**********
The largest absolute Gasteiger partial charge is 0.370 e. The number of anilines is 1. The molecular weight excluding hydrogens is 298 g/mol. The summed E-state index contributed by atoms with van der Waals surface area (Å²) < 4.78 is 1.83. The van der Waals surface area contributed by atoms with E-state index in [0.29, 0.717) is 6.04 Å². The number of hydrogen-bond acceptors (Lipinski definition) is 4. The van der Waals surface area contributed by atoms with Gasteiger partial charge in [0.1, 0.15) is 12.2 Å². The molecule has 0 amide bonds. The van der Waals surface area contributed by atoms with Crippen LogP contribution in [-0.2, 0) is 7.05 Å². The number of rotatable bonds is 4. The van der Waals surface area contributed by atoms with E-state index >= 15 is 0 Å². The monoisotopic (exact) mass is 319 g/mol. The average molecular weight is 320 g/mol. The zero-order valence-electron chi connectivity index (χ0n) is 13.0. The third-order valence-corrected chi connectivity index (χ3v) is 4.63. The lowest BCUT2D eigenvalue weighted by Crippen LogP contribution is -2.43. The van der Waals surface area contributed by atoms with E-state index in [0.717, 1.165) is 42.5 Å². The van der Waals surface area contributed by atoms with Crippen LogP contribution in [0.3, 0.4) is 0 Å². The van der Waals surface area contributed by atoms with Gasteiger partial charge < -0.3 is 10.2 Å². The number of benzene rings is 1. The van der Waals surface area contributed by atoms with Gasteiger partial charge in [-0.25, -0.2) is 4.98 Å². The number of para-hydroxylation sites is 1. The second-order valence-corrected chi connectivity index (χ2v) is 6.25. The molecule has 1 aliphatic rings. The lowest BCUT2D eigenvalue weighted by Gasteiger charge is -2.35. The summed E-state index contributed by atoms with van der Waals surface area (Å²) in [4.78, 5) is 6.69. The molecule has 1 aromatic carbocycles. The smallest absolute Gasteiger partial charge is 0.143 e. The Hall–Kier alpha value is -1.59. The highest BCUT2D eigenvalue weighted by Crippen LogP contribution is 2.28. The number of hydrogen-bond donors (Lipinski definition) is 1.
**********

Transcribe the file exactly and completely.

The largest absolute Gasteiger partial charge is 0.370 e. The number of anilines is 1. The molecular weight excluding hydrogens is 298 g/mol. The summed E-state index contributed by atoms with van der Waals surface area (Å²) < 4.78 is 1.83. The van der Waals surface area contributed by atoms with E-state index in [0.29, 0.717) is 6.04 Å². The number of hydrogen-bond acceptors (Lipinski definition) is 4. The van der Waals surface area contributed by atoms with Gasteiger partial charge in [0.1, 0.15) is 12.2 Å². The molecule has 0 amide bonds. The van der Waals surface area contributed by atoms with Crippen LogP contribution in [-0.2, 0) is 7.05 Å². The number of rotatable bonds is 4. The van der Waals surface area contributed by atoms with E-state index >= 15 is 0 Å². The monoisotopic (exact) mass is 319 g/mol. The average molecular weight is 320 g/mol. The zero-order valence-electron chi connectivity index (χ0n) is 13.0. The third-order valence-corrected chi connectivity index (χ3v) is 4.63. The lowest BCUT2D eigenvalue weighted by Crippen LogP contribution is -2.43. The van der Waals surface area contributed by atoms with E-state index in [0.717, 1.165) is 42.5 Å². The van der Waals surface area contributed by atoms with Crippen LogP contribution in [0.3, 0.4) is 0 Å². The van der Waals surface area contributed by atoms with Gasteiger partial charge < -0.3 is 10.2 Å². The number of benzene rings is 1. The van der Waals surface area contributed by atoms with Gasteiger partial charge in [-0.25, -0.2) is 4.98 Å². The number of para-hydroxylation sites is 1. The second-order valence-corrected chi connectivity index (χ2v) is 6.25. The molecule has 1 aliphatic rings. The lowest BCUT2D eigenvalue weighted by Gasteiger charge is -2.35. The summed E-state index contributed by atoms with van der Waals surface area (Å²) in [4.78, 5) is 6.69. The molecule has 1 aromatic carbocycles. The smallest absolute Gasteiger partial charge is 0.143 e. The Hall–Kier alpha value is -1.59. The highest BCUT2D eigenvalue weighted by Crippen LogP contribution is 2.28. The number of hydrogen-bond donors (Lipinski definition) is 1.